Since the company’s alleged cooperation with the Chinese government sparked demonstrations in many countries due to security concerns, Chinese telecom giant Huawei’s technologies have faced the most difficult times in its international operations. The protests have been prompted by Huawei’s controversial ties to security agencies and the People’s Liberation Army, particularly in countries that are either able to modernize their telecoms infrastructure or are close allies of the former, according to the European Times.
Canada is the latest government to declare Huawei a national security threat. Ottawa has mandated the company to include backdoors in its services and products that provide the company with unauthorized access to customer data. It is important to note that Meng Wanzhou, a senior CEO of Huawei, was detained by Canadian authorities in 2018 on suspicion of deceiving banks about the company’s business operations in Iran in violation of US sanctions.
The United States set the ball rolling
According to The European Times, the US took the lead in discussing security risks related to Huawei’s alleged collaboration with the People’s Liberation Army in 2019. It was one of the first countries to ban Huawei from conducting 5G experiments in the US telecom industry. And in dealing with communication equipment.
According to the ANI report, the Chinese computer giant is allegedly actively involved in theft of US intellectual property and technology specifications, according to US allegations. In 2019, the US Department of Justice accused Huawei of stealing trade secrets from Bellevue, the Washington-based T-Mobile company. The Ministry of Justice has published a series of crimes against company officials in the same case, including money laundering, conspiracy, wire fraud, obstruction of justice, and so on. As a result, the United States banned its companies from using telecom equipment made by Huawei in May 2019.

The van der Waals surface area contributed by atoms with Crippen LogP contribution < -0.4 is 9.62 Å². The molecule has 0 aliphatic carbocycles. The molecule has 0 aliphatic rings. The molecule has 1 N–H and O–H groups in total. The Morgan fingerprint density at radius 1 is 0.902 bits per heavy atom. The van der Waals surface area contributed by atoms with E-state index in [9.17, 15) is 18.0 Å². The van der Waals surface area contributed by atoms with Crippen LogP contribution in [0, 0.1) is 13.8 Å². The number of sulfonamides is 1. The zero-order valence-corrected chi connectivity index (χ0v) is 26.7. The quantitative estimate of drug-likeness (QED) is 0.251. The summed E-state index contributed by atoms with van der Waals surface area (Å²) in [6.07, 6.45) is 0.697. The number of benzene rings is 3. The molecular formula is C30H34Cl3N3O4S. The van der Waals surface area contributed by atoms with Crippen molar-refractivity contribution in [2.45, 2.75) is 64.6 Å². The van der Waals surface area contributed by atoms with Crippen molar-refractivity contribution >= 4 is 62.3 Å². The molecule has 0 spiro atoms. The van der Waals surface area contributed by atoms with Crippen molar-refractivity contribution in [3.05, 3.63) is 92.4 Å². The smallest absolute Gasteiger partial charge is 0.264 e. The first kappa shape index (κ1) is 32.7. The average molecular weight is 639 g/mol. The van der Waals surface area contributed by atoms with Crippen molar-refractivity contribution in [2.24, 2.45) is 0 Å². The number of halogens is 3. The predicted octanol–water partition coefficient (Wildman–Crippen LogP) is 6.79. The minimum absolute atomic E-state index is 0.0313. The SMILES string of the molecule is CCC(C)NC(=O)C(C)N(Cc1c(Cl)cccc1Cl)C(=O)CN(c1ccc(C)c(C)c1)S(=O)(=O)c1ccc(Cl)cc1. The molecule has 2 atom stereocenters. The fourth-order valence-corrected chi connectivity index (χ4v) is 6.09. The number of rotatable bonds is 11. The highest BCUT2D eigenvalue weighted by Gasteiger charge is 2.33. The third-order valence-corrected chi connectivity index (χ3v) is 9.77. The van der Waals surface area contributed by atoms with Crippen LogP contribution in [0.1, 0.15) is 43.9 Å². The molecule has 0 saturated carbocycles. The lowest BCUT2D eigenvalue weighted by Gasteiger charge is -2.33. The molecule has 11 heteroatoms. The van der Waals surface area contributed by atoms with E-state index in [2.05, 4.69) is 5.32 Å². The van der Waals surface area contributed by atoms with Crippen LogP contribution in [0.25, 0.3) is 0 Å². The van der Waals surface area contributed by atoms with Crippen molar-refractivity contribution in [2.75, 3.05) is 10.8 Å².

The European Times also added Huawei to the list of companies banned from dealing with US companies. Australia, one of the first countries to completely ban Huawei from deploying 5G equipment and getting involved with ZTE, another Chinese telecom giant, was quickly followed by Japan, which also banned Huawei and ZTE from its domestic telecoms equipment manufacturing sector in 2018. India decided to forgo using Huawei and ZTE to launch 5G in 2020, similar. The UK government has already banned Huawei from deploying its own 5G equipment in 2018. Moreover, it has ignored the need to remove Huawei devices from 4G infrastructure by 2020.
Since 2018, the technology conflict between the US and China has been keenly felt by Chinese tech giants, particularly Huawei. Due to its strategic benefits and ties to China’s Belt and Road programme, Huawei continues to enjoy the interests of the Chinese state while other Chinese companies have suffered setbacks from their government in recent years. Although the extent to which US concerns about Huawei have impeded China’s intentions to expand its technology sector is not yet known, it is safe to say that these concerns undoubtedly had an impact on the company’s worldwide standing and international business.